HERSHEY, Pa. -- As is typically done at the March meeting of the Penn State Board of Trustees, a presentation on room and board rates for the upcoming academic year was presented today (March 19), with a modest 3.89 increase recommended for 2015-16 by the Committee on Finance, Business and Capital Planning.
If approved by the full board, the average room and board rate -- which includes a standard double room and the most common meal plan -- will be $5,075 a semester, a 3.89 percent increase over 2014-15. The full board will vote on the proposal on Friday (March 20).
The proposed increase addresses a projected rise in food and utility expenses, as well as necessary payroll and property expense increases, said Gail Hurley, associate vice president for Auxiliary and Business Services.
Housing and Food Services is a self-supporting enterprise. Money paid by students and guests for food and lodging are the only funds used for all operating expenses, building loans and interest payments, as well as costs for major maintenance and facility renewal. No state or tuition funds are used for construction, maintenance of facilities or the operations of the housing and dining program.
Food costs in the coming year are expected to increase by 2.9 percent. Initiatives to contract directly with suppliers and other cost-control efforts helped to keep the increase lower than Consumer Price Index forecasts for next year, Hurley said. The aggregate increase for utilities is projected at 4.2 percent. And the overall property expense, comprised of debt service and deferred maintenance for facility renewal and new construction, is expected to increase by 3.9 percent.
The largest increase is in payroll and payroll-related expenses, which can be attributed to inflationary adjustments for staff and technical service employees, and an increase in the fringe benefit rate -- primarily due to an increase in required contributions to the state retirement system. Those costs are estimated to increase by $2.3 million, or 4.7 percent.
Other expense increases for 2015-16 are expected in maintenance, supplies and Residence Life operations. Overall expenses for Housing, Food Services and Residence Life are projected to increase by about $7.8 million.
Hurley said there is an ongoing need for upgrading on-campus living facilities to remain attractive to potential and returning students, especially with the growth of off-campus apartments. Current construction and renovations are part of a 10-year, long-term facilities plan, which Hurley presented to the Board of Trustees in March 2013 that includes renovations to University Park’s East and Pollock halls that encompass 23 buildings -- 14 in East and nine in Pollock.
“This year’s request marks year three in our long-term plan and will allow us to continue our forward progress in renewing our facilities and adding beds as needed at University Park and the campuses,” Hurley said. “Not long ago, we asked students what they liked best about the renovations. Not surprisingly, they said the private bathrooms, updated sorority suite space, AV (audio-visual)-equipped study, meeting and social space, Wi-Fi and air conditioning.”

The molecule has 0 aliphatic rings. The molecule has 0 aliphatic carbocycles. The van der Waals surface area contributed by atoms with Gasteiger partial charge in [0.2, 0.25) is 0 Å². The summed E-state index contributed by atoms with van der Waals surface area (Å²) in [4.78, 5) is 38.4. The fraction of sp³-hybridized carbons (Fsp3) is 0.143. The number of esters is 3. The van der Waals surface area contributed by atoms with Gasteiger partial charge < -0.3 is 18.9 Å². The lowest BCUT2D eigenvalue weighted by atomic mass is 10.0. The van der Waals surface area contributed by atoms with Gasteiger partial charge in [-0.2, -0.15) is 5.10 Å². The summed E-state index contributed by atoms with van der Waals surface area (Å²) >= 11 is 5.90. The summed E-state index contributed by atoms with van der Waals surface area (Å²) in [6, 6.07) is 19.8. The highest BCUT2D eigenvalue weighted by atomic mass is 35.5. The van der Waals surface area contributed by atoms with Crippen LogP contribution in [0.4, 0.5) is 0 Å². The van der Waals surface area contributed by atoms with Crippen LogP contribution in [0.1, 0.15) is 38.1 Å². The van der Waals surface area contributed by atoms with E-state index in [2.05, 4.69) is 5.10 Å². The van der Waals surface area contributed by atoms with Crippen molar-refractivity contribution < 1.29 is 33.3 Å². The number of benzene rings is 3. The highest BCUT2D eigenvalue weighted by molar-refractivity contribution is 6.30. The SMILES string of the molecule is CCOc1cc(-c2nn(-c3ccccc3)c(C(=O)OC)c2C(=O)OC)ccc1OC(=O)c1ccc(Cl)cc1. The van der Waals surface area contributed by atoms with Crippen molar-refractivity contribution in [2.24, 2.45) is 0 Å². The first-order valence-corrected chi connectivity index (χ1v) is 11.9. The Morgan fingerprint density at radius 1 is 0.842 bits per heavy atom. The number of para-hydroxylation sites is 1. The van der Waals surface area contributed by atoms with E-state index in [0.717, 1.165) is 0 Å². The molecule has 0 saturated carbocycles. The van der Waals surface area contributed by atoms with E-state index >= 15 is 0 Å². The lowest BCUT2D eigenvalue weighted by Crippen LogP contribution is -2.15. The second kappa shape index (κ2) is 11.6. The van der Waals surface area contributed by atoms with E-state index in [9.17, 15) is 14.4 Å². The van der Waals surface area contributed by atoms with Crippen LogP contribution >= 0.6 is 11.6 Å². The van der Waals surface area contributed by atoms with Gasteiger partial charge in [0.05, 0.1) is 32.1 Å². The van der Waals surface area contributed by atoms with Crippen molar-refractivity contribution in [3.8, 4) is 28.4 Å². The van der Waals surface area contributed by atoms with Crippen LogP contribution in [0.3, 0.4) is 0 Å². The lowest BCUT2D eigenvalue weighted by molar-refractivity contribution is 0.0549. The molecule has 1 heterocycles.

One of the biggest changes at the University Park campus this year was the installation of networks for in-room wireless capability, the installation of surveillance cameras at entrances and in public areas, and the changeover and updating of the door card-access system.
At Commonwealth Campuses, wireless installations should be finished by the end of May, and card access upgrades and video surveillance projects will be completed by the beginning of the Fall 2015 semester.
The newly renovated Hibbs and Stephens halls in Pollock were completed in January with a mid-year move-in. “The change to the façade of the buildings was so amazing that we had to convince some alums that we hadn’t demolished the old buildings and built new,” Hurley said.
To offset the loss of space during the renovations of East and Pollock and to eventually increase the bed capacity at the end of the renovations, a total of 600 new beds are planned in the next phase of the renovations in two residence buildings located in North and East halls.
Plans also are underway to renovate University Park’s Findlay Dining Commons in East Halls -- last updated in 1992 -- and 14 existing buildings in East Halls, which account for about 4,000 bed spaces.
Hurley said that 50 years have passed since East Halls was constructed, and more than 200,000 students have lived within those walls in that time.
“It is within the rooms and hallways of these buildings that the personal, social and career paths of scientists, engineers, teachers, architects, musicians and countless others were explored and defined,” she said. “It is now time to reshape those 1960s buildings to re-energize the space, to provide the living accommodations that will continue to attract and retain future generations of students and to positively impact their experiences and memories.”
Housing rate changes specific to various campus living units can be found at http://www.hfs.psu.edu/rates online.